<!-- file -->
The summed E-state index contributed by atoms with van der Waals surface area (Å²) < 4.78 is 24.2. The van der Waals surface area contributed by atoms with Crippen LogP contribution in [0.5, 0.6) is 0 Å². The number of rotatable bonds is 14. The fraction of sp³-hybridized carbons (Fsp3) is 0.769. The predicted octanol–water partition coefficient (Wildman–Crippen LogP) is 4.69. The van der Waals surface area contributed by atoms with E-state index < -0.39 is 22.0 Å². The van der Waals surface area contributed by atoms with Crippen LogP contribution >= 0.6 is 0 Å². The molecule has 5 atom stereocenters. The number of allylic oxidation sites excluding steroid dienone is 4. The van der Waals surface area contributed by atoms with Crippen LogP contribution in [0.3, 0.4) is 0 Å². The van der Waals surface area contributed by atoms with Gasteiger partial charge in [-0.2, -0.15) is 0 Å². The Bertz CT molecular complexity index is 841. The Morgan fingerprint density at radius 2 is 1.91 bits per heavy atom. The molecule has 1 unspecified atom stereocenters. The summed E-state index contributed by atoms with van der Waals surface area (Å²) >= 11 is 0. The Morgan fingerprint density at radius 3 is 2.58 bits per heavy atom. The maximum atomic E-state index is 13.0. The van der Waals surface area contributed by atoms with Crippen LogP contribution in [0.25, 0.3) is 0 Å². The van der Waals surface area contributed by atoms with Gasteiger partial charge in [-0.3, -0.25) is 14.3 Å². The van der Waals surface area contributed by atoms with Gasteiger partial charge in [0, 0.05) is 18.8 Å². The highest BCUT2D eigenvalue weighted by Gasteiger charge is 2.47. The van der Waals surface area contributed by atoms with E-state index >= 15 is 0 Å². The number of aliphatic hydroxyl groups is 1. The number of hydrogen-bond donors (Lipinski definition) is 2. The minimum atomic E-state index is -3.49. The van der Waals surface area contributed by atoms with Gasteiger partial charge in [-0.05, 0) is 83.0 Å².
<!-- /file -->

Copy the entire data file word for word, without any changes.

The summed E-state index contributed by atoms with van der Waals surface area (Å²) < 4.78 is 24.2. The van der Waals surface area contributed by atoms with Crippen LogP contribution in [0.5, 0.6) is 0 Å². The number of rotatable bonds is 14. The fraction of sp³-hybridized carbons (Fsp3) is 0.769. The predicted octanol–water partition coefficient (Wildman–Crippen LogP) is 4.69. The van der Waals surface area contributed by atoms with E-state index < -0.39 is 22.0 Å². The van der Waals surface area contributed by atoms with Crippen LogP contribution >= 0.6 is 0 Å². The molecule has 5 atom stereocenters. The number of allylic oxidation sites excluding steroid dienone is 4. The van der Waals surface area contributed by atoms with Crippen LogP contribution in [0.3, 0.4) is 0 Å². The van der Waals surface area contributed by atoms with Gasteiger partial charge in [-0.2, -0.15) is 0 Å². The Bertz CT molecular complexity index is 841. The Morgan fingerprint density at radius 2 is 1.91 bits per heavy atom. The molecule has 1 unspecified atom stereocenters. The summed E-state index contributed by atoms with van der Waals surface area (Å²) >= 11 is 0. The Morgan fingerprint density at radius 3 is 2.58 bits per heavy atom. The maximum atomic E-state index is 13.0. The van der Waals surface area contributed by atoms with Crippen LogP contribution in [0.25, 0.3) is 0 Å². The van der Waals surface area contributed by atoms with Gasteiger partial charge in [-0.3, -0.25) is 14.3 Å². The van der Waals surface area contributed by atoms with Gasteiger partial charge in [0, 0.05) is 18.8 Å². The highest BCUT2D eigenvalue weighted by Gasteiger charge is 2.47. The van der Waals surface area contributed by atoms with E-state index >= 15 is 0 Å². The number of aliphatic hydroxyl groups is 1. The number of hydrogen-bond donors (Lipinski definition) is 2. The minimum atomic E-state index is -3.49. The van der Waals surface area contributed by atoms with Gasteiger partial charge in [-0.05, 0) is 83.0 Å².